A common question with the 600 is how to manage sleep. It’s the first time you’ve got to deal with this — sleeping, or being sleep-deprived should be a non-issue on the shorter rides.
Most people tend to do one of three things for rest on the 600K:
(1) Ride straight through with no sleep. I’ll just put it right out there and say that I think this sucks, but some prefer it. I did it on my first 600K and was like, “Never doing that again.” Miserable and hot and tired and in a fog and just wanted to be done with the ride. What can I say? I’m soft and like my beauty rest.
That said, if you’re absolutely flying, you can clip off 600K, especially given our relatively flat terrain, before the sleep monster stirs. Despite swearing it off, I banged out 600K on the front end of a 1200K once in just under 26 hours (it was flat and I had a tailwind and two very strong riders to help set pace). The fastest 600s in Florida have been done somewhere between 24 and 27 hours. (Still waiting on someone to break the 24-hour barrier here.) If you’re so fast, and so inclined, that riding a 600K within the 400K time limit is your plan, then sleep isn’t really an issue. Sleep when you’re done.
On the other end of the spectrum, the slowest among us effectively don’t have any choice but to ride the 600K straight through. They won’t have the luxury of taking any significant pause, lest they risk running out of time. If this is you, keep moving as best you can and hope for some short rests or cat-naps, if not real sleep, if you can get it on the route. Convenience stores, post office lobbies. The popular “ditch nap” is a no-go in most of our terrain, unless you have a special fondness for swamp water, cottonmouths, gators and mosquitos. Especially after today’s rain, our ditches are wet.
(2) Plan on stopping at some pre-determined point. On our 600K this year, the most obvious one would be the 400km mark, where we return to the same location you would have started at. Get some sleep. Ride 200km the next day. This is what I usually do, though it doesn’t by any means make it “right.” I typically get a hotel room and find folks to share with — either getting the reservation myself or hooking up with someone who already has one. You could try using the Facebook page for the group to manage that. Or I’ve even managed it on the day of the ride itself — both securing a room and also giving someone in need bed or floor space in a room I already had arranged. Another possibility, if you don’t want to get a hotel room, would be to sack out in your car for a few hours…. not an unusual strategy.
(3) Plan on stopping for a bit of a sleep, but without a predetermined stopping point. Folks taking this route typically are traveling “tourist” style with at least some extra clothes or a compact bivy sack with them so that they can take shelter somewhere on the route. Post office lobbies tend not to be locked at night, and I’ve slept in more than one of ‘em. I once saw a guy crammed into a phone booth (back in the days when such things existed). Isn’t much limit to what can serve as shelter when you’re tired and in need. The issue with this strategy on this year’s 600K route is that once you get past Clermont, there isn’t jack-squat until you get to Polk City other than road-side ditches in the middle of the Green Swamp, which as noted above isn’t going to be terribly comfortable. If you want significant rest — something more than you’re going to get in a convenience store — then the 400K point is your best bet for getting it on this ride.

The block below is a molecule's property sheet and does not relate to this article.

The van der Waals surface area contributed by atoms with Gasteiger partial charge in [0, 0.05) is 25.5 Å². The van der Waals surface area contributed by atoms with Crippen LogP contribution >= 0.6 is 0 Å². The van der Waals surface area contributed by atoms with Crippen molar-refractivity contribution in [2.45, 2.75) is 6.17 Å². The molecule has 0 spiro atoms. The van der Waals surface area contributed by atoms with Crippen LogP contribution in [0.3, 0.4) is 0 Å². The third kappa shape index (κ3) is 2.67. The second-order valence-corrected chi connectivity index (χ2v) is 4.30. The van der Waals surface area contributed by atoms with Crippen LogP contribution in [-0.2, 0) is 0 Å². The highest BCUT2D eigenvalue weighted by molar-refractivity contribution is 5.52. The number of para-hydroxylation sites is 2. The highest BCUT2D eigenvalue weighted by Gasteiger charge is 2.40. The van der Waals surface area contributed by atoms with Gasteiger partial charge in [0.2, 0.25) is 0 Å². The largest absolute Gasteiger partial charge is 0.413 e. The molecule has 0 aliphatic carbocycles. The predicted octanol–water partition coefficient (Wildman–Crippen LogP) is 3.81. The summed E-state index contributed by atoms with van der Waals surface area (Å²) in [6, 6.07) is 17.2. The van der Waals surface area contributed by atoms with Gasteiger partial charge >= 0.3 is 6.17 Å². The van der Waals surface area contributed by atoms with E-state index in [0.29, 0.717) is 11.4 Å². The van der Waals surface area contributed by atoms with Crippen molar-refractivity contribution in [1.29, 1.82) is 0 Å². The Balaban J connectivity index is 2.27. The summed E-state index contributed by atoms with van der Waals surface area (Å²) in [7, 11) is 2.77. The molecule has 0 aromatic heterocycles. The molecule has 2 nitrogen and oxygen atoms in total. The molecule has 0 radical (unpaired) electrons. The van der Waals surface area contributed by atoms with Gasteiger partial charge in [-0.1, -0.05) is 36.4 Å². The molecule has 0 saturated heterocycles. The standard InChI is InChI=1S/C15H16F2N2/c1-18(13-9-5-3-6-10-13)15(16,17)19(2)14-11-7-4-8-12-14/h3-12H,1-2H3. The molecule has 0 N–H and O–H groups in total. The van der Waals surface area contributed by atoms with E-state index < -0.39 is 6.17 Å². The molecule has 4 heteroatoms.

Typically the “I’m going to stop and sleep, but I don’t know where” strategy is seen on 1200s, and especially on PBP where riders have three good options for stopping on the first day (roughly 360, 450, and 500km). The Shenandoah 1200K similarly offers several good stopping points at the end of the first day of riding, and riders on the Gold Rush this summer likewise have a choice (sleep in Susanville at all, or not?). There might be loop-style 600s that give riders options, too, of where to bunk for the night.
Keep in mind that with the second and third options, you’ll need to make sure that you calculate the time by when you need to leave your “sleep” stop by so that you can make it to the next control before it closes (using whatever margin of error you’re comfortable with). For example, if you stop at 400km to sleep, getting in at midnight, and the next control is 30 miles away and closes at 8am, then you might want to be on the road by no later than 5am. That’d give you 5 hours to get cleaned up, eat (probably twice), and sleep before you leave, which realistically means in this hypothetical that you’re going to get 3 hours of sleep. Of course, you can use the closing time of the overnight control as a rough proxy to guide you — so long as you leave by its closing time, then you ought to make it to the next control within the time limit. Most people, I find, tend to give themselves more of a margin of error (either to be safe or because they want a faster finish time). Don’t panic if you leave after the closing time, though. That might especially be a viable strategy on the 600K this year, where the next control is 60 miles down the road — you should be able to “make up” some time, if you need to.
A final word on departure time on Day 2 is remember to figure in the weather. Winds tend to be light at night, so you might want to give yourself a few hours of riding without the wind in your face. You also won’t have afternoon thunderstorms, searing heat, and ridiculous humidity to deal with if you make an early departure.